Subfertile men who have received fertility treatment with the microinjection technique of ICSI (intracytoplasmic sperm injection) have been found at a significantly greater risk of prostrate cancer, according to an analysis of three comprehensive nationwide registries in Sweden.
“The results show immense risk for early-onset prostate cancer,” say the authors, who describe this form of cancer as “generally considered more aggressive”.
However, the investigators stress that this risk seems related to the male patients’ sub-fertility and not to the ICSI procedure itself, which in this study is recognised as an indication for treatment of male factor infertility.
Results of this registry study, which sourced data from the Swedish Medical Birth Register, the Swedish Cancer Registry and the Swedish Quality Register for Assisted Reproduction to identify all fathers and their first child born in Sweden between 1994 and 2014, are presented today by Ph.D. student Yahia Al-Jebari from Lund University in Sweden. The study itself compared the risk of being diagnosed with prostate cancer in the ICSI fathers with those who became fathers by natural conception (controls) and by routine IVF. From the overall total of almost 1.2 million fathers, 3211 prostate cancer cases were identified for analysis.
Results showed that the men who had had ICSI to help conceive their children were at an overall statistically significant 47% higher risk of prostate cancer than the controls. This overall risk in the ICSI fathers was mainly explained by and especially pronounced with prostate cancer diagnosed before the age of 50 (“early onset”), where the risk was almost triple that of controls. However, the ICSI men did not have a higher risk of late onset prostate cancer than controls—and the IVF men had no measurably increased risk.
While prostate cancer is one of the most common cancers in men, early onset prostate cancer is quite rare; this study found only one per 1000 of the fathers diagnosed before the age of 50. However, this incidence increased to three per 1000 for the fathers conceiving with ICSI.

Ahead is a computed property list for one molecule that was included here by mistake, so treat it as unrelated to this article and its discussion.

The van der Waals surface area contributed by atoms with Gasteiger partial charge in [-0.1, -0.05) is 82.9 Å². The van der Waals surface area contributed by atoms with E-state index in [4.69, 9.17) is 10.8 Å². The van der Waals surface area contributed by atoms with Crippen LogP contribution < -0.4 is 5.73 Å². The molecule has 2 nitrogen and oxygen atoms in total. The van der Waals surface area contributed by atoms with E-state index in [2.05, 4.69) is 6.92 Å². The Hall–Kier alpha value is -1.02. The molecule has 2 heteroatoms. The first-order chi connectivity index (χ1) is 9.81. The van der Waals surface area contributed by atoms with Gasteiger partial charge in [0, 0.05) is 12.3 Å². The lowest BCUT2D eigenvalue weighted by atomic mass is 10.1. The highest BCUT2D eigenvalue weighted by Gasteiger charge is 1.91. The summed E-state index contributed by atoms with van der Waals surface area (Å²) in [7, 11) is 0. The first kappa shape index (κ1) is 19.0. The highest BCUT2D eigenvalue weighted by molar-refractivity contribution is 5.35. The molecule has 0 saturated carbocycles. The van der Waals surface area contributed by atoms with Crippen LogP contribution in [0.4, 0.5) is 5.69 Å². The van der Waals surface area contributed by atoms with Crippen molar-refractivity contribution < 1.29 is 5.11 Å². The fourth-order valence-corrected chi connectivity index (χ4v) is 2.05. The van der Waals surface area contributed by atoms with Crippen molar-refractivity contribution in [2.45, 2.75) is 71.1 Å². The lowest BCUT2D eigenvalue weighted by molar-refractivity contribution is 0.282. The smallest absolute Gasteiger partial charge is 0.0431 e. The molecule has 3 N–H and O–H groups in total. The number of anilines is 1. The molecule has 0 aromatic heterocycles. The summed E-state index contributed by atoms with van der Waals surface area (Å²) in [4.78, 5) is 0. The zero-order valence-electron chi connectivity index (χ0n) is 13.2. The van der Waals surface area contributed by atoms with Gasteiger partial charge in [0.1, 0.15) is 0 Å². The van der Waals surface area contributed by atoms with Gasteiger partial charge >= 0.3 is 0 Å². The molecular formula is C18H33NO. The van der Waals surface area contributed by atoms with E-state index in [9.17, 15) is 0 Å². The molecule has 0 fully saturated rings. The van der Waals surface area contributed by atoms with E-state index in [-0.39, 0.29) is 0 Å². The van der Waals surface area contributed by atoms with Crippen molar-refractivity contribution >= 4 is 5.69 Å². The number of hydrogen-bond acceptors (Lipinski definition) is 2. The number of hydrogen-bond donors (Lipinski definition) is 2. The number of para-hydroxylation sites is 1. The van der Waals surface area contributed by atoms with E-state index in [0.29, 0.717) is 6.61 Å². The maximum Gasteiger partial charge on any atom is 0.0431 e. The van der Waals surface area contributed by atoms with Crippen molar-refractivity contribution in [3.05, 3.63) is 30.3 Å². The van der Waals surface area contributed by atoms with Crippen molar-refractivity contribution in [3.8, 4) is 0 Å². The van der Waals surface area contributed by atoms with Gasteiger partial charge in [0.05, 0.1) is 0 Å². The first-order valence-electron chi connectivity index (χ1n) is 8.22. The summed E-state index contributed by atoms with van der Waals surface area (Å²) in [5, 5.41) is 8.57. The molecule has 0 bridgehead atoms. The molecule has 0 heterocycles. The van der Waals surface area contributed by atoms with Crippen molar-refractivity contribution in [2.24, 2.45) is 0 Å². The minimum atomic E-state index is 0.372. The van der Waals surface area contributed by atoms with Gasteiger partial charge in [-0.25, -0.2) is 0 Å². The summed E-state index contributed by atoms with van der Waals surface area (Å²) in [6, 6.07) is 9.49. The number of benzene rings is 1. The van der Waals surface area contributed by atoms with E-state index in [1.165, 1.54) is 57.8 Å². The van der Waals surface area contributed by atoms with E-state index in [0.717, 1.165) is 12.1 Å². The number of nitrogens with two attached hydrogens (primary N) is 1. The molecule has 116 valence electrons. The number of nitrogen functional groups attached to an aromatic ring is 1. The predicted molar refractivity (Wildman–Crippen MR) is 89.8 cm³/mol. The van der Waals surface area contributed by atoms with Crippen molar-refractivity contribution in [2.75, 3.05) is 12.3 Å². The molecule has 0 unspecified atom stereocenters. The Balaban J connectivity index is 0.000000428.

As an explanation for the results the investigators note that men with severely impaired sperm production (for whom ICSI is the only option for fatherhood) have been found at higher risk of prostate cancer than fertile men. They suggest, therefore, that these men “may already have a latent tumour at the time of ICSI” and may benefit from screening.
“The increased risk of prostate cancer is definitely not because of the ICSI treatment per se,” said Al-Jebari, “which we know has no biological impact on the male.” It is thus important that this study took place in Sweden, where ICSI as a treatment is only indicated in cases of male factor infertility. Studies now show that in many other countries ICSI is unnecessarily used for fertilisation in cases of non-male infertility—and a few countries in every procedure of assisted reproduction. “In Sweden,” explained Al Jebari, “ICSI is reserved for those men who cannot conceive through IVF, and we would expect most fertile men having fertility treatments to be in the IVF group. So in this study the ICSI fathers are highly selected and generally have very poor semen quality.”
Among possible explanations for the association of prostate cancer risk with male infertility he suggested a preclinical tumour (which might anyway impair fertility), low levels of male sex hormone testosterone (hypogonadism), or indeed testosterone to treat hypogonadism. It may therefore be that ICSI fathers having testosterone supplementation therapy do have more regular PSA tests, and thereby provide a “screening” bias in which prostate cancer is detected earlier.
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